Teachers' pedagogical decisions with regard to writing instruction : a case study at a Hong Kong university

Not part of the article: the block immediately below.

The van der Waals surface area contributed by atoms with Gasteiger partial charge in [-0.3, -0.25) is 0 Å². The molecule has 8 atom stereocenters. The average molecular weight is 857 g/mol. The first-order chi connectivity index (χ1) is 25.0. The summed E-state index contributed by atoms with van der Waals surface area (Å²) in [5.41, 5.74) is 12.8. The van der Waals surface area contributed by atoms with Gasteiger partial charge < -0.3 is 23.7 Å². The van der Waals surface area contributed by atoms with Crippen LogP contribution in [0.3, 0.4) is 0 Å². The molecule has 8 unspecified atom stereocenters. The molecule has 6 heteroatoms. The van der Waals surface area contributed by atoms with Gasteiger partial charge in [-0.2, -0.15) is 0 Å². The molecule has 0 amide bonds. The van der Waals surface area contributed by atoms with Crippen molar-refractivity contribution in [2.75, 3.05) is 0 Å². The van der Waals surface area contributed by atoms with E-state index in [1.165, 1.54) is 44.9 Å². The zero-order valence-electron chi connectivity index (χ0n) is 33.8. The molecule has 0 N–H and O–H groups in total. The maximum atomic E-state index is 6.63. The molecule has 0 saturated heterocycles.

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NO FULL TEXT AVAILABLE. Access is restricted indefinitely. ----- This thesis presents a case study exploring the factors that impact on teachers’ pedagogical decisions with regard to writing instruction. In so doing, it draws upon research relating to second language writing, as well as upon the broader field of teachers’ professional decision making. The study is located in the unique EAP context of Hong Kong, where, although Cantonese is the language of communication in everyday life, English retains a dominant position in education and higher levels of business. The study takes an ethnographic approach comprising the observation of eight English writing classes at a sub-vented (that is, government-subsidised) Hong Kong university, interviews with four English teachers on site (three bilingual Cantonese-background speakers, and one expatriate English-background speaker), and analyses of students’ marked writing assignments. This triangulation of qualitative data is developed into a case study situated where the researcher is also a member of the English teaching staff. The study draws on Ivanic’s (2004) discourses of writing framework, which explores beliefs about writing, beliefs about learning to write, approaches to the teaching of writing, and assessment criteria that are associated with each discourse of writing. In this regard, Ivanic (2004) notes that “the personal approach of most teachers is eclectic ... incorporating two or more approaches ...” (pp. 226-227). The mapping exercise conducted in the data analysis of the current research has revealed that there is a disjuncture between the teachers’ theoretical beliefs and their teaching practice. What influences teachers’ pedagogical decisions is primarily the consideration of contextual elements such as institutional expectations, students’ language abilities and motivation, the syllabus and assessment requirements. This thesis argues that the contextual and personal dimensions play an important role in teachers’ decision making. This has implications for future research in three aspects. First, there are further needs to conduct more detailed classroom-based and interview-oriented studies to explore the lived lives of writing teachers in Hong Kong higher education. Second, as three of the four participating teachers are Chinese-speaking, expert but non-native speakers of English, in contrast to most research conducted with native speakers of English, portraits of these participants’ teaching lives and pedagogical choices may lead to findings which add to the body of knowledge regarding teachers’ decision making. Third, the current project has suggested the need to develop, implement and further research professional development initiatives for writing teachers. In this respect, this study has acknowledged the need for teacher educators, when designing teacher professional development programmes, to adopt a holistic approach in teacher professional development, covering every aspect of becoming a successful teacher, and to draw upon the wealth of experience and reflection which teachers themselves bring to their practice.
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